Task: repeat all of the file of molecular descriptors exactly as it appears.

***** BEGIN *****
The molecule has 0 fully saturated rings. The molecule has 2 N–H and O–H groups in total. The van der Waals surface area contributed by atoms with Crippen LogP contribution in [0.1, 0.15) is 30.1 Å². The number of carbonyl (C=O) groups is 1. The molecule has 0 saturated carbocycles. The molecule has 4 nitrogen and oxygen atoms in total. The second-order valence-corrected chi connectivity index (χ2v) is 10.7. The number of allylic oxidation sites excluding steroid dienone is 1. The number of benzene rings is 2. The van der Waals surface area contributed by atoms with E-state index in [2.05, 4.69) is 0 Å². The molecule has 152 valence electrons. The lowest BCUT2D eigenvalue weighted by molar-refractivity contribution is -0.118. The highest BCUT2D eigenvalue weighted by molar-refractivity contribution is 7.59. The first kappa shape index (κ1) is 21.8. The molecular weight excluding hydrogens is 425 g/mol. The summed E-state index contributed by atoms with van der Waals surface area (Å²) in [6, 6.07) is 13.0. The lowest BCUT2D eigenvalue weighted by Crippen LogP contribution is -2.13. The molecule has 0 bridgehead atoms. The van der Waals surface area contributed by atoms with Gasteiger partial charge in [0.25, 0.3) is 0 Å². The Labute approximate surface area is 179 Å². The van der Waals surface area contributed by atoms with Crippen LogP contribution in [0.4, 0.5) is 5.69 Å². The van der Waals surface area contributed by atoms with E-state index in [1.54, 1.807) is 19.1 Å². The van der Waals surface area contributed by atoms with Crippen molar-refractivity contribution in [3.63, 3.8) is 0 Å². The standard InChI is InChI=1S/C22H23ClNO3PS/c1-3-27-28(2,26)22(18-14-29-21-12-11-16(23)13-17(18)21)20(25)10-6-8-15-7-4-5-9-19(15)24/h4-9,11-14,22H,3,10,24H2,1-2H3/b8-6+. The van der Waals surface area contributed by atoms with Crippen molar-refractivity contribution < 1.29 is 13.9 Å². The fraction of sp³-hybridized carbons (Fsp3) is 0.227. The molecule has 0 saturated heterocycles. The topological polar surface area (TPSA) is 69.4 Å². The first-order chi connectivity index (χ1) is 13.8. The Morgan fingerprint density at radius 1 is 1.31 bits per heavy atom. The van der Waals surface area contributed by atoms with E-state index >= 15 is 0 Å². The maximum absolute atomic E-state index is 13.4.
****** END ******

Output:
The molecule has 0 fully saturated rings. The molecule has 2 N–H and O–H groups in total. The van der Waals surface area contributed by atoms with Crippen LogP contribution in [0.1, 0.15) is 30.1 Å². The number of carbonyl (C=O) groups is 1. The molecule has 0 saturated carbocycles. The molecule has 4 nitrogen and oxygen atoms in total. The second-order valence-corrected chi connectivity index (χ2v) is 10.7. The number of allylic oxidation sites excluding steroid dienone is 1. The number of benzene rings is 2. The van der Waals surface area contributed by atoms with E-state index in [2.05, 4.69) is 0 Å². The molecule has 152 valence electrons. The lowest BCUT2D eigenvalue weighted by molar-refractivity contribution is -0.118. The highest BCUT2D eigenvalue weighted by molar-refractivity contribution is 7.59. The first kappa shape index (κ1) is 21.8. The molecular weight excluding hydrogens is 425 g/mol. The summed E-state index contributed by atoms with van der Waals surface area (Å²) in [6, 6.07) is 13.0. The lowest BCUT2D eigenvalue weighted by Crippen LogP contribution is -2.13. The molecule has 0 bridgehead atoms. The van der Waals surface area contributed by atoms with Gasteiger partial charge in [0.25, 0.3) is 0 Å². The Labute approximate surface area is 179 Å². The van der Waals surface area contributed by atoms with Crippen LogP contribution in [0.4, 0.5) is 5.69 Å². The van der Waals surface area contributed by atoms with E-state index in [1.54, 1.807) is 19.1 Å². The van der Waals surface area contributed by atoms with Crippen molar-refractivity contribution in [3.63, 3.8) is 0 Å². The standard InChI is InChI=1S/C22H23ClNO3PS/c1-3-27-28(2,26)22(18-14-29-21-12-11-16(23)13-17(18)21)20(25)10-6-8-15-7-4-5-9-19(15)24/h4-9,11-14,22H,3,10,24H2,1-2H3/b8-6+. The van der Waals surface area contributed by atoms with Crippen molar-refractivity contribution < 1.29 is 13.9 Å². The fraction of sp³-hybridized carbons (Fsp3) is 0.227. The molecule has 0 saturated heterocycles. The topological polar surface area (TPSA) is 69.4 Å². The first-order chi connectivity index (χ1) is 13.8. The Morgan fingerprint density at radius 1 is 1.31 bits per heavy atom. The van der Waals surface area contributed by atoms with E-state index >= 15 is 0 Å². The maximum absolute atomic E-state index is 13.4.